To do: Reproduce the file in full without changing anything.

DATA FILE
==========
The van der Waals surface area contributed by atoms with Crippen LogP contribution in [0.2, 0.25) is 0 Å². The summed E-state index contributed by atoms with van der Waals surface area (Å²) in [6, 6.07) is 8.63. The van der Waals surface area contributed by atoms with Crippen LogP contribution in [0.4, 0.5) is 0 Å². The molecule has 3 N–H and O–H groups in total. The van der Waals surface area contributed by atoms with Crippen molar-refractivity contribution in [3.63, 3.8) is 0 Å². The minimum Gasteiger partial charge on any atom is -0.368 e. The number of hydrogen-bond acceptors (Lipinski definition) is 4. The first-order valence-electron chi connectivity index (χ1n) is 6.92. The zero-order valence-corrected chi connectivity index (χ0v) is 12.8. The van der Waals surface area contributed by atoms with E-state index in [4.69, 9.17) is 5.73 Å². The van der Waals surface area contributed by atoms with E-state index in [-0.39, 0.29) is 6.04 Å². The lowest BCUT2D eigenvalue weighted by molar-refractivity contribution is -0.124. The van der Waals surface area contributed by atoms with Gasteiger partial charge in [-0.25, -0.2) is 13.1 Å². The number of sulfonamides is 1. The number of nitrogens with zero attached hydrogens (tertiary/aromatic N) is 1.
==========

The van der Waals surface area contributed by atoms with Crippen LogP contribution in [0.2, 0.25) is 0 Å². The summed E-state index contributed by atoms with van der Waals surface area (Å²) in [6, 6.07) is 8.63. The van der Waals surface area contributed by atoms with Crippen LogP contribution in [0.4, 0.5) is 0 Å². The molecule has 3 N–H and O–H groups in total. The van der Waals surface area contributed by atoms with Crippen molar-refractivity contribution in [3.63, 3.8) is 0 Å². The minimum Gasteiger partial charge on any atom is -0.368 e. The number of hydrogen-bond acceptors (Lipinski definition) is 4. The first-order valence-electron chi connectivity index (χ1n) is 6.92. The zero-order valence-corrected chi connectivity index (χ0v) is 12.8. The van der Waals surface area contributed by atoms with E-state index in [4.69, 9.17) is 5.73 Å². The van der Waals surface area contributed by atoms with E-state index in [-0.39, 0.29) is 6.04 Å². The lowest BCUT2D eigenvalue weighted by molar-refractivity contribution is -0.124. The van der Waals surface area contributed by atoms with Gasteiger partial charge in [-0.25, -0.2) is 13.1 Å². The number of sulfonamides is 1. The number of nitrogens with zero attached hydrogens (tertiary/aromatic N) is 1.